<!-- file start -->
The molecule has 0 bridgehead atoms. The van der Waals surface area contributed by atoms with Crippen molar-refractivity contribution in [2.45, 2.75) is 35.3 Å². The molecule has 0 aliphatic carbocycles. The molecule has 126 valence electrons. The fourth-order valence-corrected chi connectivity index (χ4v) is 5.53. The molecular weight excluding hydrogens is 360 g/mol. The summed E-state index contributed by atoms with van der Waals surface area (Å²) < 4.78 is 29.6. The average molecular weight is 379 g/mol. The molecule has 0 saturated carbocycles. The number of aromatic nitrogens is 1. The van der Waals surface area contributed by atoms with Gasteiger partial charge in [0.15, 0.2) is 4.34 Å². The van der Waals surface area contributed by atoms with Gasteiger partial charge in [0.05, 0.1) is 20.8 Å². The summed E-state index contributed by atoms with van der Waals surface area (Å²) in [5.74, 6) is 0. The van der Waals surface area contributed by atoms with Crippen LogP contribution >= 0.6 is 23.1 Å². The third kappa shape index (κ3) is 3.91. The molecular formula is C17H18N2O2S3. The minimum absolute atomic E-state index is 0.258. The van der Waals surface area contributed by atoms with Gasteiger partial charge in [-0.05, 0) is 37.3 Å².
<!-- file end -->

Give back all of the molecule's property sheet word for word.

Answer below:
The molecule has 0 bridgehead atoms. The van der Waals surface area contributed by atoms with Crippen molar-refractivity contribution in [2.45, 2.75) is 35.3 Å². The molecule has 0 aliphatic carbocycles. The molecule has 126 valence electrons. The fourth-order valence-corrected chi connectivity index (χ4v) is 5.53. The molecular weight excluding hydrogens is 360 g/mol. The summed E-state index contributed by atoms with van der Waals surface area (Å²) < 4.78 is 29.6. The average molecular weight is 379 g/mol. The molecule has 0 saturated carbocycles. The number of aromatic nitrogens is 1. The van der Waals surface area contributed by atoms with Gasteiger partial charge in [0.15, 0.2) is 4.34 Å². The van der Waals surface area contributed by atoms with Gasteiger partial charge in [0.05, 0.1) is 20.8 Å². The summed E-state index contributed by atoms with van der Waals surface area (Å²) in [5.74, 6) is 0. The van der Waals surface area contributed by atoms with Crippen LogP contribution >= 0.6 is 23.1 Å². The third kappa shape index (κ3) is 3.91. The molecular formula is C17H18N2O2S3. The minimum absolute atomic E-state index is 0.258. The van der Waals surface area contributed by atoms with Gasteiger partial charge in [-0.05, 0) is 37.3 Å².